Filled with respect and joining their hands as a sign of homage, the great assembly took refuge (śaraṇa) in the bodhisattva.

Then the bodhisattva spoke this stanza:

The gifts that I make today
Do not have as their goal the merits of the threefold world (traidhātukapuṇya);
They are for [the benefit] of all beings
And in order to seek for Buddhahood.

When he had said this, the great earth (mahāpṛthivī), the mountains (parvata), the rivers (nadī) and the trees (vṛkṣa) trembled in six different ways (ṣāḍvikāram akaṃpanta).[9]

At the beginning, Velāma had given alms to the assembly [of brahmins] with the idea that they were worthy of receiving his homage (pūjā); afterwards, when he had understood that this assembly were unworthy, it was out of compassion [and no longer from respect], that he gave them gifts that they had already received.[10]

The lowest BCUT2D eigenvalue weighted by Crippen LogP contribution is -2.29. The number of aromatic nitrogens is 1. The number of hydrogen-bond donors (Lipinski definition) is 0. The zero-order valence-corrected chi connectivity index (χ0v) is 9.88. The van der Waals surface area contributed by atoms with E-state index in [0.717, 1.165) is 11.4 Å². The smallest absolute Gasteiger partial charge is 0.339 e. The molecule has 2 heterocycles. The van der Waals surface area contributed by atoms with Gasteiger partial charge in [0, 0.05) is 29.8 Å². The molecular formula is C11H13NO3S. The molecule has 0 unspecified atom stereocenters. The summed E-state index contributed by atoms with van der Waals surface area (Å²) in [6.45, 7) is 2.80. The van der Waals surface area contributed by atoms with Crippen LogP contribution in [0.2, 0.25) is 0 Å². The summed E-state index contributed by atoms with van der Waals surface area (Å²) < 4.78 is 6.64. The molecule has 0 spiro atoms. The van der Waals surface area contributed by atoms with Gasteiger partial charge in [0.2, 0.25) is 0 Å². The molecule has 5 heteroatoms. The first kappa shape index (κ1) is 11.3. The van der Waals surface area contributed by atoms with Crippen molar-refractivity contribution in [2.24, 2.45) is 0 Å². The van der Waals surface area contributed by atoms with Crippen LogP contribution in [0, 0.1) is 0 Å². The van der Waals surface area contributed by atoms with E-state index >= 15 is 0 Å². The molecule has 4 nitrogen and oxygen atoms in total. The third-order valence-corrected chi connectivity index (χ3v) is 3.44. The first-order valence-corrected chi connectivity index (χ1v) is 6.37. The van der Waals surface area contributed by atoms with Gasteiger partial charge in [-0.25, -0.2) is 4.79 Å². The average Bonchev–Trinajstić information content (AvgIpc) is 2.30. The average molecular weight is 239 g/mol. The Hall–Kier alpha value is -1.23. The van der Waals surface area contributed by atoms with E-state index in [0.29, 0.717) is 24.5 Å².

Notes on this Jātaka:

The sumptuous alms of Velāma to which the Mppś will return later (k. 33, p. 304c22–24) are described in the Velāmasutta of the Aṅguttara, IV, p. 392–396 (tr. Hare, Gradual Sayings, IV, p. 262–265), of which there are five Chinese versions: two of these versions have been incorporated into the collections of the Tchong a han, T 26, no. 155, k. 39, p. 677a–678a, and the Tseng yi a han, T 125, k. 19, p. 644b–645a respectively; the other three have been the object of separate translations, entitled San kouei wonkiai ts’eu sin yen ti king (T 72), Siu ta king

(T 73) and Tchang tchö che pao king (T 74) respectively. – The same sūtra, scarcely modified, has been incorporated into the Lieou tou tsi king, T 152, no. 17, k. 3, p. 12a–b (tr. Chavannes, Contes, I, p. 65–68).